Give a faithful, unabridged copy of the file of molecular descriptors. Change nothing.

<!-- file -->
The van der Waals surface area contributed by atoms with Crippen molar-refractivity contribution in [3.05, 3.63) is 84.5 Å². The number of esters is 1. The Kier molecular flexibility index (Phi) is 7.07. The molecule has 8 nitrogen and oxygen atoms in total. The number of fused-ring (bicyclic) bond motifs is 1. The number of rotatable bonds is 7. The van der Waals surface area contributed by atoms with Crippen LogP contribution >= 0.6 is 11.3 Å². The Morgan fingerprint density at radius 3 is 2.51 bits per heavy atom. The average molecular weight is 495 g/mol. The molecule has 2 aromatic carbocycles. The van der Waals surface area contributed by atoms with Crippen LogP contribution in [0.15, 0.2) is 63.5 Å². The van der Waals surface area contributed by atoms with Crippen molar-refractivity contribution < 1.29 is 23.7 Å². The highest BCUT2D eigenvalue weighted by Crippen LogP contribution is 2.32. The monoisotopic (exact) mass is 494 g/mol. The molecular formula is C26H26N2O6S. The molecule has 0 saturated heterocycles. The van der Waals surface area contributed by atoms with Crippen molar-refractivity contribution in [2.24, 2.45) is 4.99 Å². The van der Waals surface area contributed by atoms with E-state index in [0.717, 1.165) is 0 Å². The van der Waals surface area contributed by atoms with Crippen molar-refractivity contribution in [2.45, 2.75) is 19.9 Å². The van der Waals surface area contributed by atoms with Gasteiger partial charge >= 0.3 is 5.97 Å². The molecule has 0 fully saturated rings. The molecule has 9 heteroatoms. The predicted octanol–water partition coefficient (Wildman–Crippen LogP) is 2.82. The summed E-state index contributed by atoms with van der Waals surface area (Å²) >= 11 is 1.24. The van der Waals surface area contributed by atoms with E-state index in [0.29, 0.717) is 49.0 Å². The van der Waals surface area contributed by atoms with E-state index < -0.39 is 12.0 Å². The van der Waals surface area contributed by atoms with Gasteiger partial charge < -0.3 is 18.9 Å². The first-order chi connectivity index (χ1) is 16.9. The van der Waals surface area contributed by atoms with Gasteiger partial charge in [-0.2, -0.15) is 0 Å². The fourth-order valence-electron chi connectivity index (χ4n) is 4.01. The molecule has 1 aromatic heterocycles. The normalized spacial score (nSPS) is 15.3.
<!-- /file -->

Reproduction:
The van der Waals surface area contributed by atoms with Crippen molar-refractivity contribution in [3.05, 3.63) is 84.5 Å². The number of esters is 1. The Kier molecular flexibility index (Phi) is 7.07. The molecule has 8 nitrogen and oxygen atoms in total. The number of fused-ring (bicyclic) bond motifs is 1. The number of rotatable bonds is 7. The van der Waals surface area contributed by atoms with Crippen LogP contribution >= 0.6 is 11.3 Å². The Morgan fingerprint density at radius 3 is 2.51 bits per heavy atom. The average molecular weight is 495 g/mol. The molecule has 2 aromatic carbocycles. The van der Waals surface area contributed by atoms with Crippen LogP contribution in [0.15, 0.2) is 63.5 Å². The van der Waals surface area contributed by atoms with Crippen molar-refractivity contribution < 1.29 is 23.7 Å². The highest BCUT2D eigenvalue weighted by Crippen LogP contribution is 2.32. The monoisotopic (exact) mass is 494 g/mol. The molecular formula is C26H26N2O6S. The molecule has 0 saturated heterocycles. The van der Waals surface area contributed by atoms with Crippen molar-refractivity contribution in [2.24, 2.45) is 4.99 Å². The van der Waals surface area contributed by atoms with E-state index in [0.717, 1.165) is 0 Å². The van der Waals surface area contributed by atoms with Crippen molar-refractivity contribution in [2.45, 2.75) is 19.9 Å². The van der Waals surface area contributed by atoms with Gasteiger partial charge >= 0.3 is 5.97 Å². The molecule has 0 fully saturated rings. The molecule has 9 heteroatoms. The predicted octanol–water partition coefficient (Wildman–Crippen LogP) is 2.82. The summed E-state index contributed by atoms with van der Waals surface area (Å²) >= 11 is 1.24. The van der Waals surface area contributed by atoms with E-state index in [0.29, 0.717) is 49.0 Å². The van der Waals surface area contributed by atoms with E-state index < -0.39 is 12.0 Å². The van der Waals surface area contributed by atoms with Gasteiger partial charge < -0.3 is 18.9 Å². The first-order chi connectivity index (χ1) is 16.9. The van der Waals surface area contributed by atoms with Gasteiger partial charge in [-0.2, -0.15) is 0 Å². The fourth-order valence-electron chi connectivity index (χ4n) is 4.01. The molecule has 1 aromatic heterocycles. The normalized spacial score (nSPS) is 15.3.